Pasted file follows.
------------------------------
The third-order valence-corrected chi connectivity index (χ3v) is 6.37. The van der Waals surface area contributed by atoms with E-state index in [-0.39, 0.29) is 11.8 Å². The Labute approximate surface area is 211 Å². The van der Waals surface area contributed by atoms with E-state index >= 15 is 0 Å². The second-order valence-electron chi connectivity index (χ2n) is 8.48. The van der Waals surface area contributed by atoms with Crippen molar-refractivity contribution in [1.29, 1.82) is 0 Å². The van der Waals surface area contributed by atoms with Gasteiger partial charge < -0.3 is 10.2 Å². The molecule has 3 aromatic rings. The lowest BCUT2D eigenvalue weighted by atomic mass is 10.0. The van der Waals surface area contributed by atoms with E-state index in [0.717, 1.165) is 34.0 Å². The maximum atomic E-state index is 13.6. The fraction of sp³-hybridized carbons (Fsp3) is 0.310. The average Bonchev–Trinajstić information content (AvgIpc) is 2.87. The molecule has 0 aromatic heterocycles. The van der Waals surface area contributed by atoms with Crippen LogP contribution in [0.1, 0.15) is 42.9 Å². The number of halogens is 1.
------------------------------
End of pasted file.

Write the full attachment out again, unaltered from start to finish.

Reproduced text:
The third-order valence-corrected chi connectivity index (χ3v) is 6.37. The van der Waals surface area contributed by atoms with E-state index in [-0.39, 0.29) is 11.8 Å². The Labute approximate surface area is 211 Å². The van der Waals surface area contributed by atoms with E-state index >= 15 is 0 Å². The second-order valence-electron chi connectivity index (χ2n) is 8.48. The van der Waals surface area contributed by atoms with Crippen molar-refractivity contribution in [1.29, 1.82) is 0 Å². The van der Waals surface area contributed by atoms with Gasteiger partial charge < -0.3 is 10.2 Å². The molecule has 3 aromatic rings. The lowest BCUT2D eigenvalue weighted by atomic mass is 10.0. The van der Waals surface area contributed by atoms with E-state index in [0.717, 1.165) is 34.0 Å². The maximum atomic E-state index is 13.6. The fraction of sp³-hybridized carbons (Fsp3) is 0.310. The average Bonchev–Trinajstić information content (AvgIpc) is 2.87. The molecule has 0 aromatic heterocycles. The van der Waals surface area contributed by atoms with Crippen LogP contribution in [0.1, 0.15) is 42.9 Å². The number of halogens is 1.